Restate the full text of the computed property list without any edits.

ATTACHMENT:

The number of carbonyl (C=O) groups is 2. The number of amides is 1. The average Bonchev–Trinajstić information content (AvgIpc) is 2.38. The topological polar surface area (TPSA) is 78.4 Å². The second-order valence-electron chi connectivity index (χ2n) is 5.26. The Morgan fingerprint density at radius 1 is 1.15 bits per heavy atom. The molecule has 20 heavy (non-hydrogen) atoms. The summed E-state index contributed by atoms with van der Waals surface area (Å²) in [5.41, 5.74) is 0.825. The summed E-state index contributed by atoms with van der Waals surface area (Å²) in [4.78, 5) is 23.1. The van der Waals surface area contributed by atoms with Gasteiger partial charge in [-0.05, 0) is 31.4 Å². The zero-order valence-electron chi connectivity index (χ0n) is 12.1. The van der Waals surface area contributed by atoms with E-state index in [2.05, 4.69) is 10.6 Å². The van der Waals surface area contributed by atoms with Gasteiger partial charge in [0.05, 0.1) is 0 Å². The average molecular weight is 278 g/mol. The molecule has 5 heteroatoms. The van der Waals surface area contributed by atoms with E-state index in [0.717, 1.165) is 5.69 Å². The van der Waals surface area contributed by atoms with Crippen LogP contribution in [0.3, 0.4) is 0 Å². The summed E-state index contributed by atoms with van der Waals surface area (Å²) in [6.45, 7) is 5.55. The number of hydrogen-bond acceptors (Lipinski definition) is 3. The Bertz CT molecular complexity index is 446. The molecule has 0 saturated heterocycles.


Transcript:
The number of carbonyl (C=O) groups is 2. The number of amides is 1. The average Bonchev–Trinajstić information content (AvgIpc) is 2.38. The topological polar surface area (TPSA) is 78.4 Å². The second-order valence-electron chi connectivity index (χ2n) is 5.26. The Morgan fingerprint density at radius 1 is 1.15 bits per heavy atom. The molecule has 20 heavy (non-hydrogen) atoms. The summed E-state index contributed by atoms with van der Waals surface area (Å²) in [5.41, 5.74) is 0.825. The summed E-state index contributed by atoms with van der Waals surface area (Å²) in [4.78, 5) is 23.1. The van der Waals surface area contributed by atoms with Gasteiger partial charge in [-0.05, 0) is 31.4 Å². The zero-order valence-electron chi connectivity index (χ0n) is 12.1. The van der Waals surface area contributed by atoms with E-state index in [2.05, 4.69) is 10.6 Å². The van der Waals surface area contributed by atoms with Gasteiger partial charge in [0.05, 0.1) is 0 Å². The average molecular weight is 278 g/mol. The molecule has 5 heteroatoms. The van der Waals surface area contributed by atoms with E-state index in [0.717, 1.165) is 5.69 Å². The van der Waals surface area contributed by atoms with Crippen LogP contribution in [0.3, 0.4) is 0 Å². The summed E-state index contributed by atoms with van der Waals surface area (Å²) in [6.45, 7) is 5.55. The number of hydrogen-bond acceptors (Lipinski definition) is 3. The Bertz CT molecular complexity index is 446. The molecule has 0 saturated heterocycles.